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Early Winter Hunt

December 5th, 2010

Early Winter Hunt

It’s the first weekend in December, 2010, and the snow is flying already.  Light dustings and flurries are coming down sporadically throughout each day as the lake-effect snow makes it’s way across the state from Lake Michigan.  Choosing a weather slot can be a very quick decision, knowing that the weather can turn at any moment. The calendar may not be past December 21st, but the weather sure says it’s winter out there.  So, on Saturday, with the wind blowing and the grey skies threatening more snow at any moment, I took Tahoe out to the field with a friend to walk through a nice field for some rabbits.

Our hunt started out briskly with the wind cutting through my jacket and the occasional snowflake brushing against my hat on it’s way down to the ground.  A few bushes and brush piles later, we had our first rabbit on the run.  The rabbit bolted from the safety of a hollow log and Tahoe was in pursuit.  She took a dive after the rabbit while it flushed towards her.  She missed, and the rabbit was lost in the high grass.  I think he found a nice hole to crawl into under one of the logs, but I couldn’t track it well enough to know where it went.  Then, Tahoe did something she’d not done before; she took off from the ground, and began to fly over the field, with a slow, steady soar.  She moved slowly, looking at the ground carefully, and then after a moment came back to take a perch high in the oak tree.  Chalk one up to the rabbits.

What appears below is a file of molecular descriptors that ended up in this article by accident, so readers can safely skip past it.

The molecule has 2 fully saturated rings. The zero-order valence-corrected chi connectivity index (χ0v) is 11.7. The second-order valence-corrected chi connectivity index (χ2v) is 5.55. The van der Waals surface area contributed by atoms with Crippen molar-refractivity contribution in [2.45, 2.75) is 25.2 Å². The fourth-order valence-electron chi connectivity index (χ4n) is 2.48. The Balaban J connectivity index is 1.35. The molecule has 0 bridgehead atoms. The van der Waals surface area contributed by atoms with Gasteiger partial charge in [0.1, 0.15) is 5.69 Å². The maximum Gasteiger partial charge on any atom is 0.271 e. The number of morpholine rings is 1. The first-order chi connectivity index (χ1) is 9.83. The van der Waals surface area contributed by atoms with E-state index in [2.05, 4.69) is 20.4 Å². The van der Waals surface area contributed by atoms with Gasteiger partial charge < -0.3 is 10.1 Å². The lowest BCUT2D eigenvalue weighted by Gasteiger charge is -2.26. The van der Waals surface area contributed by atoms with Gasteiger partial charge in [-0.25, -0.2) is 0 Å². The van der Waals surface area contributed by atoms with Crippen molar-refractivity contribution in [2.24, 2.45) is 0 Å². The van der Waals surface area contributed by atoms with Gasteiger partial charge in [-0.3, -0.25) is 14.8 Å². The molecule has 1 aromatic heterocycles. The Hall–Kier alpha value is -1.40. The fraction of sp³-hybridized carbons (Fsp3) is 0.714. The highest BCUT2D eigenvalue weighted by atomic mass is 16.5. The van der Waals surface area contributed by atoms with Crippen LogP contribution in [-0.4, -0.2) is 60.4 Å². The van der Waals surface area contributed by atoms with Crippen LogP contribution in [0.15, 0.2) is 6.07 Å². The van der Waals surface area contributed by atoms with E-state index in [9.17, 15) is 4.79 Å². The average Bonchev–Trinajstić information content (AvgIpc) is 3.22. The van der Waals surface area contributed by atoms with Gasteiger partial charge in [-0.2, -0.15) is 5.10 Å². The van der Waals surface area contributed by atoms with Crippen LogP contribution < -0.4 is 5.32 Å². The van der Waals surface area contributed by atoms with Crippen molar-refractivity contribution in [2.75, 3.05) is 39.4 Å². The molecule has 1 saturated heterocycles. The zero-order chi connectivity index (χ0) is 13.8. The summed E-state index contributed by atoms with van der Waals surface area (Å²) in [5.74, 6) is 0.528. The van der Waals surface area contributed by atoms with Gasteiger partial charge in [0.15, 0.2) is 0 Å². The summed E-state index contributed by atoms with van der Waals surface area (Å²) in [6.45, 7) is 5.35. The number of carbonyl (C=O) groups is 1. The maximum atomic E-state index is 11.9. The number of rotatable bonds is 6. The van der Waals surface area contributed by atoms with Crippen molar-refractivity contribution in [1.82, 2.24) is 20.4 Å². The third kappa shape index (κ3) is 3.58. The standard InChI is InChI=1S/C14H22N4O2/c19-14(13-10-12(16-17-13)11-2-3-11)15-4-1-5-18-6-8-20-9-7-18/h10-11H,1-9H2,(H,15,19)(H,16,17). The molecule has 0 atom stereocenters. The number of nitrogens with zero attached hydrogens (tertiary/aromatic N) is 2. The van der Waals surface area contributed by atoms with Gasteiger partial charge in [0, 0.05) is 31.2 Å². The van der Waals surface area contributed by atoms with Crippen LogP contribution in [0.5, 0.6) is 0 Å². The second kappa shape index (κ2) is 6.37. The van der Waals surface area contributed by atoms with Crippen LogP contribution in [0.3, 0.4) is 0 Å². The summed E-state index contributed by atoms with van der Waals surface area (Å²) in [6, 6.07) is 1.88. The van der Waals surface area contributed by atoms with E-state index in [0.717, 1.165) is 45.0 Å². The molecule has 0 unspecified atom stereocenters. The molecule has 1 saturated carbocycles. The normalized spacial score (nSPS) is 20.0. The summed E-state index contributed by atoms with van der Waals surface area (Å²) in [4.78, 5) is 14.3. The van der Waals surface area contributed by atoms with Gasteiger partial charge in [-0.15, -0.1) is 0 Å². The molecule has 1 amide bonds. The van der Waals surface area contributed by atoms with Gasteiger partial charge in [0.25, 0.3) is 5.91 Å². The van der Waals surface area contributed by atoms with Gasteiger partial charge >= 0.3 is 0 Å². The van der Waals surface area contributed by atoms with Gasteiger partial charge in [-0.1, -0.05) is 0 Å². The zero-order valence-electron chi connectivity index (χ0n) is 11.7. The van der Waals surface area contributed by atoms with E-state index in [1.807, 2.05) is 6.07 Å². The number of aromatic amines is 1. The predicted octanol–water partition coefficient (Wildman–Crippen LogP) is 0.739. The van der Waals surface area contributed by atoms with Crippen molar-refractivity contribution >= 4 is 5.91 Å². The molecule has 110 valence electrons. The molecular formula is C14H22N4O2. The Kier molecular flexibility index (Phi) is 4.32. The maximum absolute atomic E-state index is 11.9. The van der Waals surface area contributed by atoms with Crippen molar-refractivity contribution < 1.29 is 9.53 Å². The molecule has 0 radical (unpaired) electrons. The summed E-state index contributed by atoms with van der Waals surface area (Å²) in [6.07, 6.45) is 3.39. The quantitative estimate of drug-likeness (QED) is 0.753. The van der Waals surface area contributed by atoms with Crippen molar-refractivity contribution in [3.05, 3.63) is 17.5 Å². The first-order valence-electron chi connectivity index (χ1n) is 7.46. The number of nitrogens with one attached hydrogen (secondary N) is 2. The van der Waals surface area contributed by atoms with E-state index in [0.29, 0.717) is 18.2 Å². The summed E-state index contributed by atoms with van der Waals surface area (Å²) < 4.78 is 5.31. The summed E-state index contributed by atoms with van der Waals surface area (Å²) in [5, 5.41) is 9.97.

A few steps later in the next row of trees, I was charging the brush ferociously.  It was deep cover and the vines were tight;  I plowed through it anyway, hoping another rabbit would flush.  What happened next was quite unexpected.  A female Pheasant bolted from the brush with a cackle and took off quickly across the meadow.  The pheasant put on it’s after-burners once over the tall grasses.  Tahoe took from her perch in pursuit, but quickly gave up halfway across the meadow.  She ended up in a lone cottonwood tree in the middle of the meadow.  I called her back and we resumed hunting.

A few minutes later, after crashing through some thick underbrush, I circled around a large log pile and flushed another bunny.  The bunny made it around to the far side just as Tahoe did a spectacular wing-over and crashed the log pile.  She came up short with no rabbit in her clutches.  Another tough flush with no results.  The remainder of the afternoon produced two mice with Tahoe clutching for choice tid-bits and no other flushes, save for the deer that I put out in the middle of the meadow. Conclusion to this afternoon’s hunt is wonderful;  I ended up with two new hunting spots and Tahoe had a successful afternoon, even if measured by two mice.  Game is game and if she caught her own meal, the more successful she feels.   I’ll enjoy the success as well, even if it isn’t a bunny or a squirrel or a pheasant.

Good hunting!

* Picture above courtesy of T. Perez, 2010.

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